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08 April 2019 / article

Dutch earnings stripping legislation and its impact on the real estate (development) sector

On 1 January 2019, earnings stripping legislation entered into force in the Netherlands.

The earnings stripping rule is a general interest deduction limitation applicable to interest expenses in relation to loans from affiliated parties and third parties. This rule applies to all Dutch taxpayers subject to Dutch corporate income tax. The new tax rule will likely lead to different ways of structuring development projects in the Netherlands, affecting the number of entities used, financing and the moment of legal transfer.

The earnings stripping rule is part of the implementation of the EU Anti-Tax Avoidance Directive and must therefore also be implemented in all other European member states. The member states had certain discretion to implement this rule, as a result of which the impact of the interest deduction limitation differs per member state.

Limitation on deduction of net borrowing costs

The Dutch earnings stripping rule limits the deduction of net borrowing costs (i.e. the amount by which deductible borrowing costs exceed the interest income) to the highest of:

  1. 30% of the tax EBITDA; or
  2. EUR 1,000,000.

The tax EBITDA is the taxable amount plus net borrowing costs plus depreciation on assets and impairments on assets. All parameters are tax parameters; i.e. net borrowing costs and tax EBITDA excludes income / expenses that are otherwise not taxable / deductible. As interest deduction may be limited as a result of a lower tax EBITDA, this could have an impact on the preferred timing of incurring certain costs.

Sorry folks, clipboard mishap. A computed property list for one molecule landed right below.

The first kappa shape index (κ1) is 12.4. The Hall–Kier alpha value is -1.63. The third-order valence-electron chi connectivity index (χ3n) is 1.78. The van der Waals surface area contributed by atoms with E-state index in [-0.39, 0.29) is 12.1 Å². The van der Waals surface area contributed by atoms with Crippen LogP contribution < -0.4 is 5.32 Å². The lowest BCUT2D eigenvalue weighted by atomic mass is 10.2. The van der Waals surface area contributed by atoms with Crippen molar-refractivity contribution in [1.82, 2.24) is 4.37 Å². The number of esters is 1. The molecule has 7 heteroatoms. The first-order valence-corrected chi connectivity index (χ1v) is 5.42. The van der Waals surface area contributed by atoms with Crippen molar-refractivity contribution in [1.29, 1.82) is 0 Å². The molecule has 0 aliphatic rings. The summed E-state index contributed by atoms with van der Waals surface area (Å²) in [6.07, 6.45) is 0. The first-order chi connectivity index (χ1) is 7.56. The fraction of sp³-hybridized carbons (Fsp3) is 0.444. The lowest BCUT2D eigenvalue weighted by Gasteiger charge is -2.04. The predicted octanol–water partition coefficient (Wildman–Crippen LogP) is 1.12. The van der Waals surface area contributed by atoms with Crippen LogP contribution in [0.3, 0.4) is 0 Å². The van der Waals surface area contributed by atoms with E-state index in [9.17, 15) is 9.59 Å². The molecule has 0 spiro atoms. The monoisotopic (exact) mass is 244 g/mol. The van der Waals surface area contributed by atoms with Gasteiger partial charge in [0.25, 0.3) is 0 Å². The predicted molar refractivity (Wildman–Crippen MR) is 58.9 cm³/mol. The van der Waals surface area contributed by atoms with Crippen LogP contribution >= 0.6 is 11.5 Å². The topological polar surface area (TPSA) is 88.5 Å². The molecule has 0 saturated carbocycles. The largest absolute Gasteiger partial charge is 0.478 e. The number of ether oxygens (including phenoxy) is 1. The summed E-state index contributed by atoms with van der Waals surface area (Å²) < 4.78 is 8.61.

Net borrowing costs include all costs / receivables originating from a loan agreement, such as handling fees, registration fees and penalty interest. Costs incurred in relation to and income derived from swap instruments (such as interest rate swaps or currency swaps) are also included in the net borrowing costs. As real estate developers finance their projects mostly with large amounts of debt and have a low EBITDA during the construction period, they will be confronted with this interest deduction limitation.

The earnings stripping rule provision applies per taxpayer. This means that if an entity has opted for a ‘fiscal unity’ for corporate income tax purposes (a consolidation regime), the EUR 1,000,000 threshold solely applies once. The introduction of this legislation could therefore be a reason to reconsider the way development projects are usually set up.

Carry forward principle

Interest that is non-deductible by virtue of the earnings stripping rule can be carried forward unlimitedly. If in a subsequent year there is any room to deduct carried forward interest, this carried forward interest may be deducted.

On 1 January 2020, legislation will enter into force based on which carry forward interest will be forfeited if the beneficial owner of the taxpayer has changed substantially (i.e. 30% or more).

As carry forward interest might be forfeited after a share transaction, this could affect the choice between a share deal and an asset deal. This may especially be so as an asset deal might increase the tax EBITDA and consequently, interest may be deductible (unless a reinvestment reserve has been formed, as this reduces the tax EBITDA). Further, the pricing could be affected as interest may be no longer deductible as a result of a share deal. In addition, it could be considered to ‘re-use’ a property company after it has sold its assets via an asset deal to set-off carry forward interest to future profits.

In short, the earnings stripping rule could have an impact on the way a development project is set up, during the period that a project is held and in relation to an exit.

More information

For more information on project development and construction practice in the Netherlands, please be referred to our page on Lexology 'Construction in The Netherlands'  and the Loyens & Loeff publication ‘Building in the Netherlands’. Development projects require a multidisciplinary approach, which Loyens & Loeff provides by combining the in depth knowledge and expertise of its tax advisers, lawyers and civil law notaries.



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